As Connecticut reported an additional 98 coronavirus-related deaths Saturday afternoon, the administration of Gov. Ned Lamont said it looks to increase testing capacity across the state as hundreds of residents continue to test positive each day. 

Miller Memorial Central Library
Ryan Caron King/Connecticut Public

National Library Week was forced to go digital this year. The American Library Association changed the original theme from “Find Your Place At The Library” to “Find The Library At Your Place” to bring attention to how libraries are still open online during the coronavirus pandemic.

Mark Twain Hartford Public Library
Ryan Caron King / Connecticut Public

Over the years, Hartford’s downtown public library has become a welcoming place for people in immigrant communities and for those experiencing homelessness. 

Since the branch had to close its doors over a month ago because of the coronavirus, the Hartford Public Library staff has been working to continue to serve those communities.

Joe Amon / Connecticut Public/NENC

The state reported an additional 41 coronavirus-related deaths Sunday, but it also reported that hospitalizations due to COVID-19 have decreased for the second day in a row.

The new figures bring the state’s total coronavirus-associated death count to 1,127. Still, Gov. Ned. Lamont said Sunday that the slight downward tick of hospitalized patients -- 37 fewer patients from the day before -- is a positive sign.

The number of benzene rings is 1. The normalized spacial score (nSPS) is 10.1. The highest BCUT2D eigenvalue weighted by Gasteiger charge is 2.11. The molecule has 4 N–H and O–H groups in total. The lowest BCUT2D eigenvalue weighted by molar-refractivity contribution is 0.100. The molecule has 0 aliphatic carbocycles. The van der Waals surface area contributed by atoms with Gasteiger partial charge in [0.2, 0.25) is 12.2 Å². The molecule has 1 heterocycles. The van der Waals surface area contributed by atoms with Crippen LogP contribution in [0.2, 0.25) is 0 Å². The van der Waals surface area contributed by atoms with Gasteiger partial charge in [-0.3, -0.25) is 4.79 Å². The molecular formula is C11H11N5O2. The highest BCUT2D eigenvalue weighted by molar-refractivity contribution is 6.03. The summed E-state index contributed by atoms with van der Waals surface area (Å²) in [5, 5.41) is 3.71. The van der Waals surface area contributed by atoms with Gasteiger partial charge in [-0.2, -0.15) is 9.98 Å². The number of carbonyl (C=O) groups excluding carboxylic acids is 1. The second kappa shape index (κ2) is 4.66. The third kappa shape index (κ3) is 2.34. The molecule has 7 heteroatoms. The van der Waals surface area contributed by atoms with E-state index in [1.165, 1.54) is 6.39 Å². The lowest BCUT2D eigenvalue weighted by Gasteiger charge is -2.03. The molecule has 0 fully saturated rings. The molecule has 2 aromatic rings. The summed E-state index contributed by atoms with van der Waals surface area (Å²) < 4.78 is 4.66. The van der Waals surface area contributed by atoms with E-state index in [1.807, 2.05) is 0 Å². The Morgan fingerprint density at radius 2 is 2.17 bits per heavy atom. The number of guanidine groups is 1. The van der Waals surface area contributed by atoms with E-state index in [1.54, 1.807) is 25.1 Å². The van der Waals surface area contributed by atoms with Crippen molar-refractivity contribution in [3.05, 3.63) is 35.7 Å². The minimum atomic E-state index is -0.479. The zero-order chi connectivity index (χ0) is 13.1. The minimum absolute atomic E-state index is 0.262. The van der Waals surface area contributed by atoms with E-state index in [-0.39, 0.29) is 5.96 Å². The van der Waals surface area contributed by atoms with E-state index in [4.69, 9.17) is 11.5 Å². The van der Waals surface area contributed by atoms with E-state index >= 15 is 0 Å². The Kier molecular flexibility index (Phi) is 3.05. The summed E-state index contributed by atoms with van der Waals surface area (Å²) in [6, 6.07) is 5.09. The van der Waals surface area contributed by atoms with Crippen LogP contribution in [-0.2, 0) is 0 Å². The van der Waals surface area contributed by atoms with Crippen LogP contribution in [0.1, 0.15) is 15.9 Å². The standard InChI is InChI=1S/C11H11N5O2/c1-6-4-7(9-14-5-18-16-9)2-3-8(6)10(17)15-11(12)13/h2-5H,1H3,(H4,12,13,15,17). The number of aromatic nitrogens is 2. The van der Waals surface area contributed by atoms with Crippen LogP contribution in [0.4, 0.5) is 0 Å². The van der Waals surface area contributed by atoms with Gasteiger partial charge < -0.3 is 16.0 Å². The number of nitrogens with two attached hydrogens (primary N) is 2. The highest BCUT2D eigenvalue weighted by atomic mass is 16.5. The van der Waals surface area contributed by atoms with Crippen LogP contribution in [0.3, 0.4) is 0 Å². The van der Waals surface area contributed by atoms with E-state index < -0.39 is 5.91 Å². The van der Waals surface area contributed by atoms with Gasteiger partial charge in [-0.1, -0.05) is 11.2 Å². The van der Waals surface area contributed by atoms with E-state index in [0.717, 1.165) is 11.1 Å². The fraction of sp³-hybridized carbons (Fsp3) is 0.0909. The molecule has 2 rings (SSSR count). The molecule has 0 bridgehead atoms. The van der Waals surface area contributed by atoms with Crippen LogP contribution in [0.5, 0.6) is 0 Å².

volunteer
Tyler Russell / Connecticut Public Radio

A trio of churches in Hartford’s North End have teamed up to provide dinner six days a week to anyone in need. The partnership is one way faith communities are working together to meet basic needs in the midst of the coronavirus.

national guard
Connecticut National Guard / Twitter

Connecticut Gov. Ned Lamont signed an executive order on Saturday establishing COVID-19 recovery centers in some nursing homes, a move that creates places for patients who’ve been discharged from the hospital to continue to recover. 

family zoom
Ryan Lindsay / Connecticut Public Radio

For many Jewish families, staying safe and staying home because of the coronavirus meant that this year's Passover dinner took place using technology.

coronavirus aid program
Courtesy: Raven Blake

For some vulnerable people who need food and resources during the coronavirus pandemic, the solution has come through support from within their own community. A mutual aid network, spearheaded by the racial justice organization CTCORE, has created a way to get food and resources directly to people in need through word-of-mouth and an online form.

BLOOMFIELD, CT - March 25, 2020 -- COVID-19 Marta Hart, medical assistant and x-ray technician, packaging a COVID-19 test at the Urgent Care Center of Connecticut.
Joe Amon / Connecticut Public/NENC

This post has been updated.

After suggesting earlier in the day that much of the Northeast’s tri-state region could soon be subject to an “enforceable” quarantine, President Donald Trump abruptly reversed course Saturday night.

File: Cybulski Correctional Institution in Enfield.
Connecticut Public Radio

As confirmed coronavirus cases within the state surpassed 1,000, prison reform advocates continued to call on the Lamont administration to do more to address the health and safety of people within the prison system.

Joe Amon / Connecticut Public

As COVID-19 spreads further across the state, more people who suspect they have the virus are seeking testing. Tests remain in high demand as the state struggles to get residents results in less than a week.